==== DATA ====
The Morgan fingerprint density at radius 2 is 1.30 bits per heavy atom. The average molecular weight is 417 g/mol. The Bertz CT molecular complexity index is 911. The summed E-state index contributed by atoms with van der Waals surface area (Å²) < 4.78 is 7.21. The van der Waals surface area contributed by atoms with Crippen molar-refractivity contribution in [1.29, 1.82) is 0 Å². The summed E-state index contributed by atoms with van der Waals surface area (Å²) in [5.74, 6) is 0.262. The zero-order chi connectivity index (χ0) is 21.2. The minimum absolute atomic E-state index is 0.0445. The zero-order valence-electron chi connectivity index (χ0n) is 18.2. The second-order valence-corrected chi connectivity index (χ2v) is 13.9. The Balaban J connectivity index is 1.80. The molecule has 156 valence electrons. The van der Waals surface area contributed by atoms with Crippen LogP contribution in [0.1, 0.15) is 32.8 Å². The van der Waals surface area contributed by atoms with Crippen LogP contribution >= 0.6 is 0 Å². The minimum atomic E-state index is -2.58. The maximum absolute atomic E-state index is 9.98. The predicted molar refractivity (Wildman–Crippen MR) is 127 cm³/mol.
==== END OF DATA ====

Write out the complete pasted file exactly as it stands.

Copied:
The Morgan fingerprint density at radius 2 is 1.30 bits per heavy atom. The average molecular weight is 417 g/mol. The Bertz CT molecular complexity index is 911. The summed E-state index contributed by atoms with van der Waals surface area (Å²) < 4.78 is 7.21. The van der Waals surface area contributed by atoms with Crippen molar-refractivity contribution in [1.29, 1.82) is 0 Å². The summed E-state index contributed by atoms with van der Waals surface area (Å²) in [5.74, 6) is 0.262. The zero-order chi connectivity index (χ0) is 21.2. The minimum absolute atomic E-state index is 0.0445. The zero-order valence-electron chi connectivity index (χ0n) is 18.2. The second-order valence-corrected chi connectivity index (χ2v) is 13.9. The Balaban J connectivity index is 1.80. The molecule has 156 valence electrons. The van der Waals surface area contributed by atoms with Crippen LogP contribution in [0.1, 0.15) is 32.8 Å². The van der Waals surface area contributed by atoms with Crippen LogP contribution >= 0.6 is 0 Å². The minimum atomic E-state index is -2.58. The maximum absolute atomic E-state index is 9.98. The predicted molar refractivity (Wildman–Crippen MR) is 127 cm³/mol.